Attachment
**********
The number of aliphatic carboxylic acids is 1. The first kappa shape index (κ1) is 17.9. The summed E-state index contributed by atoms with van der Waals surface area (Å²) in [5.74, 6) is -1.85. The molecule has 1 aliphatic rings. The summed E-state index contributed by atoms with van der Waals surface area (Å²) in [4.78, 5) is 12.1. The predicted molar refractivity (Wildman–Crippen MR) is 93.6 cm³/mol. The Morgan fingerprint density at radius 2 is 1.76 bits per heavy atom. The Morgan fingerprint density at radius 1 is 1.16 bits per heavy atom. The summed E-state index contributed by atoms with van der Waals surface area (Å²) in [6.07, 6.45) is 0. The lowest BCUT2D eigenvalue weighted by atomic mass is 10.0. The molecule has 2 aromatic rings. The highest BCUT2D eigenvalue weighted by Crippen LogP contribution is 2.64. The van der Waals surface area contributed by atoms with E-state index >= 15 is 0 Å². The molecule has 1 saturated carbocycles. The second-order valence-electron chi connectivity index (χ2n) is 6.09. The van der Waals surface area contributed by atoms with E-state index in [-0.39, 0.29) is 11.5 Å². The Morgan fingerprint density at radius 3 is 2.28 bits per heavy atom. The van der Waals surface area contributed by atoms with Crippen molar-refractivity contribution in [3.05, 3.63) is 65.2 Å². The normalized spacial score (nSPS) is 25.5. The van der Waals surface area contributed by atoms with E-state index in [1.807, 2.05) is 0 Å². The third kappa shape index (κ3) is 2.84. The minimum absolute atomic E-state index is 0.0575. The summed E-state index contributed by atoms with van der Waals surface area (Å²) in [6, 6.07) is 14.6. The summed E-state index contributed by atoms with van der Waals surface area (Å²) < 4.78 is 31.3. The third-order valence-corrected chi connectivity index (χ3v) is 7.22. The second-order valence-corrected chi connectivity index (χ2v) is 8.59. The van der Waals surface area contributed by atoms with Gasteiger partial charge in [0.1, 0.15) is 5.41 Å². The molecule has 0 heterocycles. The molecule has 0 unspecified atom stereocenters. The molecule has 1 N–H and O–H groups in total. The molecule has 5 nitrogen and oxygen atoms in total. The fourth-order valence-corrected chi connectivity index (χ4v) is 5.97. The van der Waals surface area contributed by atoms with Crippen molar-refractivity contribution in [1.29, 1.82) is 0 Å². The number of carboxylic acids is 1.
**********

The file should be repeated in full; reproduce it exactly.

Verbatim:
The number of aliphatic carboxylic acids is 1. The first kappa shape index (κ1) is 17.9. The summed E-state index contributed by atoms with van der Waals surface area (Å²) in [5.74, 6) is -1.85. The molecule has 1 aliphatic rings. The summed E-state index contributed by atoms with van der Waals surface area (Å²) in [4.78, 5) is 12.1. The predicted molar refractivity (Wildman–Crippen MR) is 93.6 cm³/mol. The Morgan fingerprint density at radius 2 is 1.76 bits per heavy atom. The Morgan fingerprint density at radius 1 is 1.16 bits per heavy atom. The summed E-state index contributed by atoms with van der Waals surface area (Å²) in [6.07, 6.45) is 0. The lowest BCUT2D eigenvalue weighted by atomic mass is 10.0. The molecule has 2 aromatic rings. The highest BCUT2D eigenvalue weighted by Crippen LogP contribution is 2.64. The van der Waals surface area contributed by atoms with E-state index >= 15 is 0 Å². The molecule has 1 saturated carbocycles. The second-order valence-electron chi connectivity index (χ2n) is 6.09. The van der Waals surface area contributed by atoms with E-state index in [-0.39, 0.29) is 11.5 Å². The Morgan fingerprint density at radius 3 is 2.28 bits per heavy atom. The van der Waals surface area contributed by atoms with Crippen molar-refractivity contribution in [3.05, 3.63) is 65.2 Å². The normalized spacial score (nSPS) is 25.5. The van der Waals surface area contributed by atoms with E-state index in [1.807, 2.05) is 0 Å². The third kappa shape index (κ3) is 2.84. The minimum absolute atomic E-state index is 0.0575. The summed E-state index contributed by atoms with van der Waals surface area (Å²) in [6, 6.07) is 14.6. The summed E-state index contributed by atoms with van der Waals surface area (Å²) < 4.78 is 31.3. The third-order valence-corrected chi connectivity index (χ3v) is 7.22. The second-order valence-corrected chi connectivity index (χ2v) is 8.59. The van der Waals surface area contributed by atoms with Gasteiger partial charge in [0.1, 0.15) is 5.41 Å². The molecule has 0 heterocycles. The molecule has 0 unspecified atom stereocenters. The molecule has 1 N–H and O–H groups in total. The molecule has 5 nitrogen and oxygen atoms in total. The fourth-order valence-corrected chi connectivity index (χ4v) is 5.97. The van der Waals surface area contributed by atoms with Crippen molar-refractivity contribution in [1.29, 1.82) is 0 Å². The number of carboxylic acids is 1.